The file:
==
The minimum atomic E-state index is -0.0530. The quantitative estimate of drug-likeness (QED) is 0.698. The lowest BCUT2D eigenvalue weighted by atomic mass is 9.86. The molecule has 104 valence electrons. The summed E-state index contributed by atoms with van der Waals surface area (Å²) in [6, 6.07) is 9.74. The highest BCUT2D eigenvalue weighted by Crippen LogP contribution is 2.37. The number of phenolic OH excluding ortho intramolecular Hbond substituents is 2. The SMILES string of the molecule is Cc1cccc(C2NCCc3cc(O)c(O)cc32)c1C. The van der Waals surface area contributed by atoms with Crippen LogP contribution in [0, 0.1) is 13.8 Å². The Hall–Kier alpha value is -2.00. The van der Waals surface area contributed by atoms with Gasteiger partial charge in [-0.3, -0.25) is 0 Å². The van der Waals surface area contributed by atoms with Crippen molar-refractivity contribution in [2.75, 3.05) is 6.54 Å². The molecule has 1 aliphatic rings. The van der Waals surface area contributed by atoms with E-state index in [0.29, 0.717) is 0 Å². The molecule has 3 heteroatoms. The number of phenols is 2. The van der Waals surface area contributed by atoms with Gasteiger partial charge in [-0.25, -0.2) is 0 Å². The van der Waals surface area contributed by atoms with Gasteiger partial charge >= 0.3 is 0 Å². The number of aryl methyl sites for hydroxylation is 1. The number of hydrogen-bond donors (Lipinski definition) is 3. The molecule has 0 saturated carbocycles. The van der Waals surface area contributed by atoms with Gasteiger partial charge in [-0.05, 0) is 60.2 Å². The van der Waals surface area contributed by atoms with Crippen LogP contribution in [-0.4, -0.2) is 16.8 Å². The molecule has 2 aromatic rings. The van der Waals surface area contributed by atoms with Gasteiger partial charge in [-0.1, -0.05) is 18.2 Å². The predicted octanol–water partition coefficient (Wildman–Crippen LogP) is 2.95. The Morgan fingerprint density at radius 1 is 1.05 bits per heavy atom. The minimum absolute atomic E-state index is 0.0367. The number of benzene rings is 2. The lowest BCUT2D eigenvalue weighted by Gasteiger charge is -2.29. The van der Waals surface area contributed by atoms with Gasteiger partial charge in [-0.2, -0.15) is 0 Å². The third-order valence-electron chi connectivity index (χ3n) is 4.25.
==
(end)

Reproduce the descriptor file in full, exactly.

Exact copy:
The minimum atomic E-state index is -0.0530. The quantitative estimate of drug-likeness (QED) is 0.698. The lowest BCUT2D eigenvalue weighted by atomic mass is 9.86. The molecule has 104 valence electrons. The summed E-state index contributed by atoms with van der Waals surface area (Å²) in [6, 6.07) is 9.74. The highest BCUT2D eigenvalue weighted by Crippen LogP contribution is 2.37. The number of phenolic OH excluding ortho intramolecular Hbond substituents is 2. The SMILES string of the molecule is Cc1cccc(C2NCCc3cc(O)c(O)cc32)c1C. The van der Waals surface area contributed by atoms with Crippen LogP contribution in [0, 0.1) is 13.8 Å². The Hall–Kier alpha value is -2.00. The van der Waals surface area contributed by atoms with Gasteiger partial charge in [-0.3, -0.25) is 0 Å². The van der Waals surface area contributed by atoms with Crippen molar-refractivity contribution in [2.75, 3.05) is 6.54 Å². The molecule has 1 aliphatic rings. The van der Waals surface area contributed by atoms with E-state index in [0.29, 0.717) is 0 Å². The molecule has 3 heteroatoms. The number of phenols is 2. The van der Waals surface area contributed by atoms with Gasteiger partial charge in [-0.25, -0.2) is 0 Å². The van der Waals surface area contributed by atoms with Gasteiger partial charge >= 0.3 is 0 Å². The number of aryl methyl sites for hydroxylation is 1. The number of hydrogen-bond donors (Lipinski definition) is 3. The molecule has 0 saturated carbocycles. The van der Waals surface area contributed by atoms with Gasteiger partial charge in [-0.05, 0) is 60.2 Å². The van der Waals surface area contributed by atoms with Crippen LogP contribution in [-0.4, -0.2) is 16.8 Å². The molecule has 2 aromatic rings. The van der Waals surface area contributed by atoms with Gasteiger partial charge in [-0.1, -0.05) is 18.2 Å². The predicted octanol–water partition coefficient (Wildman–Crippen LogP) is 2.95. The Morgan fingerprint density at radius 1 is 1.05 bits per heavy atom. The minimum absolute atomic E-state index is 0.0367. The number of benzene rings is 2. The lowest BCUT2D eigenvalue weighted by Gasteiger charge is -2.29. The van der Waals surface area contributed by atoms with Gasteiger partial charge in [-0.2, -0.15) is 0 Å². The third-order valence-electron chi connectivity index (χ3n) is 4.25.